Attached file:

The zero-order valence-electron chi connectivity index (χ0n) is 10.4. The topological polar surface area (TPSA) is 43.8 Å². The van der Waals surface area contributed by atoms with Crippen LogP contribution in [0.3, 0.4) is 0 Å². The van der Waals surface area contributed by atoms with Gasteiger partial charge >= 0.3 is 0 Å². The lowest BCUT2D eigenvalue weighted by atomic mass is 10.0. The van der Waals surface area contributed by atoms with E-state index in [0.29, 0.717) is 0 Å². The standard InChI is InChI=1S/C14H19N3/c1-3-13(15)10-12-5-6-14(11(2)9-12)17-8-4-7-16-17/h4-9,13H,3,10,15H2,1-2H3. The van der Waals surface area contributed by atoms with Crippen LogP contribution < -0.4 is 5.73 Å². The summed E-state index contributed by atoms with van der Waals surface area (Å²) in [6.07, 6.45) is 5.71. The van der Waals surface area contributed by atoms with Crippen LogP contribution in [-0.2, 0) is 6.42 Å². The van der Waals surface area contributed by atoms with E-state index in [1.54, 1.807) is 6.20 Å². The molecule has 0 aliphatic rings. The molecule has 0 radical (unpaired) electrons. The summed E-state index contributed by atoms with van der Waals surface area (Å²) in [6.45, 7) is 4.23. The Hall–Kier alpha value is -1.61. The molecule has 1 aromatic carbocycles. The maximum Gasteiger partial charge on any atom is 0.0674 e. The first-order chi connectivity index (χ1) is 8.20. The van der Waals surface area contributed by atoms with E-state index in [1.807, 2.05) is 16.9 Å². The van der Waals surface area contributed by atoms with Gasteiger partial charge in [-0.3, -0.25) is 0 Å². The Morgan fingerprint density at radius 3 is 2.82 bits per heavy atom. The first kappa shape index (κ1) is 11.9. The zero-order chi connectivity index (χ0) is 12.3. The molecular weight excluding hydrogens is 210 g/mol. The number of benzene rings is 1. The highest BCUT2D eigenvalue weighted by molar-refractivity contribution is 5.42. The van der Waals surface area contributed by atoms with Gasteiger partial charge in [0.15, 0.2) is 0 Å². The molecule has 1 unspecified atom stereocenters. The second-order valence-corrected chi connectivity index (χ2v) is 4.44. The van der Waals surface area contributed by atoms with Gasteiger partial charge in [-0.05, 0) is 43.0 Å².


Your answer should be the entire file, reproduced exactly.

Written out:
The zero-order valence-electron chi connectivity index (χ0n) is 10.4. The topological polar surface area (TPSA) is 43.8 Å². The van der Waals surface area contributed by atoms with Crippen LogP contribution in [0.3, 0.4) is 0 Å². The van der Waals surface area contributed by atoms with Gasteiger partial charge >= 0.3 is 0 Å². The lowest BCUT2D eigenvalue weighted by atomic mass is 10.0. The van der Waals surface area contributed by atoms with E-state index in [0.29, 0.717) is 0 Å². The standard InChI is InChI=1S/C14H19N3/c1-3-13(15)10-12-5-6-14(11(2)9-12)17-8-4-7-16-17/h4-9,13H,3,10,15H2,1-2H3. The van der Waals surface area contributed by atoms with Crippen LogP contribution < -0.4 is 5.73 Å². The summed E-state index contributed by atoms with van der Waals surface area (Å²) in [6.07, 6.45) is 5.71. The van der Waals surface area contributed by atoms with Crippen LogP contribution in [-0.2, 0) is 6.42 Å². The van der Waals surface area contributed by atoms with E-state index in [1.54, 1.807) is 6.20 Å². The molecule has 0 aliphatic rings. The molecule has 0 radical (unpaired) electrons. The summed E-state index contributed by atoms with van der Waals surface area (Å²) in [6.45, 7) is 4.23. The Hall–Kier alpha value is -1.61. The molecule has 1 aromatic carbocycles. The maximum Gasteiger partial charge on any atom is 0.0674 e. The first-order chi connectivity index (χ1) is 8.20. The van der Waals surface area contributed by atoms with E-state index in [1.807, 2.05) is 16.9 Å². The van der Waals surface area contributed by atoms with Gasteiger partial charge in [-0.3, -0.25) is 0 Å². The Morgan fingerprint density at radius 3 is 2.82 bits per heavy atom. The first kappa shape index (κ1) is 11.9. The zero-order chi connectivity index (χ0) is 12.3. The molecular weight excluding hydrogens is 210 g/mol. The number of benzene rings is 1. The highest BCUT2D eigenvalue weighted by molar-refractivity contribution is 5.42. The van der Waals surface area contributed by atoms with Gasteiger partial charge in [0.15, 0.2) is 0 Å². The molecule has 1 unspecified atom stereocenters. The second-order valence-corrected chi connectivity index (χ2v) is 4.44. The van der Waals surface area contributed by atoms with Gasteiger partial charge in [-0.05, 0) is 43.0 Å².